In the years prior to the pandemic, physical retail was in trouble and the future appeared bleak. Some pundits expected the pandemic to be the last nail in physical retail’s coffin. The pandemic did, in fact, hasten the growth of e-commerce; however, many physical retail locations also managed to survive. Journalist Suzanne Kapner (@SuzanneKapner) reports, “After losing ground to e-commerce, bricks-and-mortar stores are back in style. Retailers this year are expected to open more stores than they close for the first time since 2017, according to an analysis of more than 900 chains by IHL Group, a research and advisory company. Most of the growth is coming from mass merchants, food, drugs and convenience chains.”
One of the reasons physical stores are making a comeback is nostalgia. When stores were shuttered in an effort to control the spread of the coronavirus, people realized they missed their shopping experiences. Back in 1970, Canadian recording artist Joni Mitchell recorded a song entitled “Big Yellow Taxi,” whose famous chorus says in part, “Don’t it always seem to go, that you don’t know what you’ve got till it’s gone.” Another reason physical stores are making a comeback is that, ironically, they can support e-commerce sales. Kapner explains, “Stores have become integral in fulfilling e-commerce orders. They serve as distribution hubs and convenient places for shoppers to pick up and return online purchases.”
New Retail Realities
“Ecommerce is still gaining,” writes journalist Sarah Mahoney (@mahoney_sarah). “Yet there’s evidence that people are tiring of it, too, with foot traffic rising at brick-and-mortar stores. That means people in retail design are constantly asking themselves this question: In an age when you can buy anything online, what are people looking for when they go to a physical store?” As I noted above, people have come to realize they miss the experience of shopping. Before the pandemic, the so-called “experiential economy” was on a roll — fueled mostly by Millennials who have shown a penchant for wanting to experience things rather than own things. As a result, Mahoney insists, “Experiential retail is important right now.”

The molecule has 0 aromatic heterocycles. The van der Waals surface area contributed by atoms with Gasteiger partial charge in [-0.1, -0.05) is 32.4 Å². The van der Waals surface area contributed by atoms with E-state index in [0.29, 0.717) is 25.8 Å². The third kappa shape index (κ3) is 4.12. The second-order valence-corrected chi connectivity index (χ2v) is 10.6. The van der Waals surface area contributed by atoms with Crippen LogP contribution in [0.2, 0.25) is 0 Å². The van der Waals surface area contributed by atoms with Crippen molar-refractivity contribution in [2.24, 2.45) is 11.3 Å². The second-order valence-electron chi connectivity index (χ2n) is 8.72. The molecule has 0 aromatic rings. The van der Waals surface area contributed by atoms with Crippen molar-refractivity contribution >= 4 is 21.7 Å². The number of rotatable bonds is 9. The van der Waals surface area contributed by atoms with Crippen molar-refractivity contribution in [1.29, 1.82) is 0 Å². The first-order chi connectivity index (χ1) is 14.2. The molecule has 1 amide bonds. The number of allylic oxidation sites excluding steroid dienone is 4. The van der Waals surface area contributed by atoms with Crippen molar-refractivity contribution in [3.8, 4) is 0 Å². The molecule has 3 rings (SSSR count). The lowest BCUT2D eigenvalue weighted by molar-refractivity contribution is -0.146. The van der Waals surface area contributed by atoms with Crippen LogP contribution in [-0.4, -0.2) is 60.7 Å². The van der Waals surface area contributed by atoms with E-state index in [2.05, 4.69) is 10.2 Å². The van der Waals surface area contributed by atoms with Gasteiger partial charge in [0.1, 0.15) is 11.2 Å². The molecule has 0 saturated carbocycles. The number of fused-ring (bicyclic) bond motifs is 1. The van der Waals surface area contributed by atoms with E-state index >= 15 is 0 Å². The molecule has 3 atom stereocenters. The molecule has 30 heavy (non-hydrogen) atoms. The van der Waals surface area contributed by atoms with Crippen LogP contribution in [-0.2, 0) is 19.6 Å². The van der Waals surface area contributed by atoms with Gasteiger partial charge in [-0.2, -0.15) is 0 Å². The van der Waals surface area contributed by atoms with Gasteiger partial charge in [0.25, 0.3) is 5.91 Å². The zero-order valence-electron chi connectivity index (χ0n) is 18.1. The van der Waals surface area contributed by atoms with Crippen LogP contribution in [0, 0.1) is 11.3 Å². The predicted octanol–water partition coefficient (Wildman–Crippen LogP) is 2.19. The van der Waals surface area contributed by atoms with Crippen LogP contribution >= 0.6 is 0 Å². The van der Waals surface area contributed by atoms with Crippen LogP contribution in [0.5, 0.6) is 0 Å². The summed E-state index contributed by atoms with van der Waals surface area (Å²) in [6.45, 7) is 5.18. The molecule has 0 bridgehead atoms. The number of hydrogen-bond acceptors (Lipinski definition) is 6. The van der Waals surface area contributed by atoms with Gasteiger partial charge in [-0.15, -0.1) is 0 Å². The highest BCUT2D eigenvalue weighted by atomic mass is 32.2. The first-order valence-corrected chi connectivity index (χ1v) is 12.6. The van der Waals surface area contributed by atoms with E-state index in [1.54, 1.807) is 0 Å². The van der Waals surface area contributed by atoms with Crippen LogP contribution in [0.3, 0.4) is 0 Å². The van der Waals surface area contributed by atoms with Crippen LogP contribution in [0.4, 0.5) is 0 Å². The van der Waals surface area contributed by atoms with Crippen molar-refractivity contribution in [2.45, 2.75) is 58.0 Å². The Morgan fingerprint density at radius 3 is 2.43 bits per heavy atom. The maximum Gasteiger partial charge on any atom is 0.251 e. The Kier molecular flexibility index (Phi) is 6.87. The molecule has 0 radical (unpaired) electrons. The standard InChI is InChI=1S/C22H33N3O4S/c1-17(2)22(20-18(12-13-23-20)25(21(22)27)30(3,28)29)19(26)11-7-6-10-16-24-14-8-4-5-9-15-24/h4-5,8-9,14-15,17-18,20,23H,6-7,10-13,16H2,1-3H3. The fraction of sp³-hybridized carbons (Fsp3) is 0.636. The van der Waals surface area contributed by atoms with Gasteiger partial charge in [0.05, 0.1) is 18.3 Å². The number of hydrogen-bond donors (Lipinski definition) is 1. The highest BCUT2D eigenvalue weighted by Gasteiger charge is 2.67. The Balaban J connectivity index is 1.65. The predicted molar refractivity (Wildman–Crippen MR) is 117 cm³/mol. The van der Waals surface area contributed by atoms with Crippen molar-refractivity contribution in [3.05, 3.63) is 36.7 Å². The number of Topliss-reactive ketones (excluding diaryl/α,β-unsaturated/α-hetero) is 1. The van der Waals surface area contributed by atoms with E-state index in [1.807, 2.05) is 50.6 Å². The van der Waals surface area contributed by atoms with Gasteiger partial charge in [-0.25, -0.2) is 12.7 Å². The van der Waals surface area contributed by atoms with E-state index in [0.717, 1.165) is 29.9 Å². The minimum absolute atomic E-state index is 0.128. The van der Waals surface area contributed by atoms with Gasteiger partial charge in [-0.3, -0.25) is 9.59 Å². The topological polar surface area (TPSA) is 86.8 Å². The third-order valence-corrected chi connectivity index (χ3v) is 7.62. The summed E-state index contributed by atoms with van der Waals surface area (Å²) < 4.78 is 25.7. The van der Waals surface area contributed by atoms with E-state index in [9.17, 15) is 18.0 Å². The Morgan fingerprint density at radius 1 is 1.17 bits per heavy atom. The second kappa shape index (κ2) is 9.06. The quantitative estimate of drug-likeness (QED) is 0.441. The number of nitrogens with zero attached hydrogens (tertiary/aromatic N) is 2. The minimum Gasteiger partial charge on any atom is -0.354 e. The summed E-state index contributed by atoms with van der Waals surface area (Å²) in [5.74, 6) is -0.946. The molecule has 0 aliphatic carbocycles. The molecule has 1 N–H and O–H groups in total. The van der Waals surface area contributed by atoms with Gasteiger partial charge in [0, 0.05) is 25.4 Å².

Michelle Evans (@mevans14), Global Lead of Retail and Digital Consumer Insights at Euromonitor International, observes, “The fundamental role and purpose of retail stores are changing. Digital transformation forced brick-and-mortar outlets to evolve as more of the path to purchase shifted online. Now, as e-commerce expands, retailers are reimagining the functionality of stores and tapping into digital tools to keep those stores relevant. Physical retail will remain the largest and most important channel for the foreseeable future, but how space is leveraged will transform.” Like Mahoney, Evans believes experiential retail is the “ticket entry” to the future. She explains, “In recent years, consumers adopted a minimalist mindset, prioritizing experiences over continued accumulation of products. In fact, 46% of global consumers would rather spend money on experiences rather than things, and this percentage increased 10 points in the last five years, according to Euromonitor. Creating unique engagements have the potential to generate new revenue streams.”
Tina Manikas (@tinaman), President of TracyLocke agency, agrees that physical retail stores are pivoting to provide more and better experiences. She states, “Stores can be more exciting and entertaining. They can be more inspiring and educational. Experiential retail has now risen to a higher level because stores are being redefined. And it’s especially important now because, after so many months of shopping less, there is a pent-up demand for new experiences.” To “experience” something, consumers need to be active participants. Evans believes physical stores are a great venue for personal experiences. She writes, “Brick-and-mortar outlets can become places where store associates and shoppers come together to design and co-create products. This in-store experience will emphasize onsite product customization for the end-consumer.”
The Way Ahead